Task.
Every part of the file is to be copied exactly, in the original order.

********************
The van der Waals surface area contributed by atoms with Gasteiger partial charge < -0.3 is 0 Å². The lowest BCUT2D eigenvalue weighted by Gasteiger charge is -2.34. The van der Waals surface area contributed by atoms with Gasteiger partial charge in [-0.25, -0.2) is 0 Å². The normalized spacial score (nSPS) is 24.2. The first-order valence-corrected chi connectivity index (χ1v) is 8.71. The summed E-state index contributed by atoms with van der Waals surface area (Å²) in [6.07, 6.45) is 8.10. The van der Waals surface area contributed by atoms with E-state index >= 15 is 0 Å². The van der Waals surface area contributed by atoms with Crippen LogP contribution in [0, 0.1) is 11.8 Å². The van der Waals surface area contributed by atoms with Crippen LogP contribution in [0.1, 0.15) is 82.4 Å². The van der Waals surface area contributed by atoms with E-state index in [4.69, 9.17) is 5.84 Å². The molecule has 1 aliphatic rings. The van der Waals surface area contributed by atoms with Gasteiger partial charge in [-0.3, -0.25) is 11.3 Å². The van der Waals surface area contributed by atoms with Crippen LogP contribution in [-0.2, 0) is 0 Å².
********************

The van der Waals surface area contributed by atoms with Gasteiger partial charge < -0.3 is 0 Å². The lowest BCUT2D eigenvalue weighted by Gasteiger charge is -2.34. The van der Waals surface area contributed by atoms with Gasteiger partial charge in [-0.25, -0.2) is 0 Å². The normalized spacial score (nSPS) is 24.2. The first-order valence-corrected chi connectivity index (χ1v) is 8.71. The summed E-state index contributed by atoms with van der Waals surface area (Å²) in [6.07, 6.45) is 8.10. The van der Waals surface area contributed by atoms with E-state index >= 15 is 0 Å². The van der Waals surface area contributed by atoms with Crippen LogP contribution in [0, 0.1) is 11.8 Å². The van der Waals surface area contributed by atoms with Crippen LogP contribution in [0.1, 0.15) is 82.4 Å². The van der Waals surface area contributed by atoms with E-state index in [4.69, 9.17) is 5.84 Å². The molecule has 1 aliphatic rings. The van der Waals surface area contributed by atoms with Gasteiger partial charge in [-0.3, -0.25) is 11.3 Å². The van der Waals surface area contributed by atoms with Crippen LogP contribution in [-0.2, 0) is 0 Å².